As this new generation of hackers became increasingly aggressive, the pre-80’s hacking community began to distance themselves from this new breed of whiz kids. Most old school (pre-80’s) hackers felt that the new kids were vandals stealing information to boost their own rep in the underground. They called them ‘crackers’, not hackers. They insisted that a hacker was a programmer who finds a better way to do something, while a cracker is someone who works on infiltrating systems. As a slogan of the time went, “hackers create things, crackers break them”.

By the 90’s the golden age of hacking was over. To begin with, the government finally began to take notice and crack down on the underground. Secondly, many hacker kids from the 80’s began working on the other side – as security consultants. The underground now found itself pitted against its own mentors. Suddenly, the distinction between ‘black hat’, or darkside, and ‘white hat’ hackers/crackers arose. Black hats were those who continued to break into systems illegally, while the white hats worked to expose security vulnerabilites to defend against the black hats.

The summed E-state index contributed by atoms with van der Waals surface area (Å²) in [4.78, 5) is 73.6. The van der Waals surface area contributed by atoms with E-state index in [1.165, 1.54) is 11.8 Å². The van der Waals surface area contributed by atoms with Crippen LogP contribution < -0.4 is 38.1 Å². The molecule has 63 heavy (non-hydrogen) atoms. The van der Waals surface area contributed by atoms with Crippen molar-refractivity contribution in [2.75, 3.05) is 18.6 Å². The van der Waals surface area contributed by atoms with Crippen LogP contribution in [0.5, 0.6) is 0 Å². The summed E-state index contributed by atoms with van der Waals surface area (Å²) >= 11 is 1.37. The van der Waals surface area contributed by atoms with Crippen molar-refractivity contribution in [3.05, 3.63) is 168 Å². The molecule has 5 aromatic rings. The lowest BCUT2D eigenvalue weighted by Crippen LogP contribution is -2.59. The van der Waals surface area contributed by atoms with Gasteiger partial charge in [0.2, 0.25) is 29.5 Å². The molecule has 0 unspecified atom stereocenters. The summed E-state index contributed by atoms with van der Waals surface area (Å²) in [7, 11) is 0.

Today people are paid hundreds of thousands of dollars to hack corporate and government systems in order to expose and patch up any weaknesses before black hats can get to them.

Phreakers

Phreaking refers to the hacking of phone systems. The name comes from ‘phone phreak’. Though there are reports as far back as the 1870’s of kids tampering with the telephone system, most mark the modern age of phreaking by the exploits of John Draper aka Cap’n Crunch.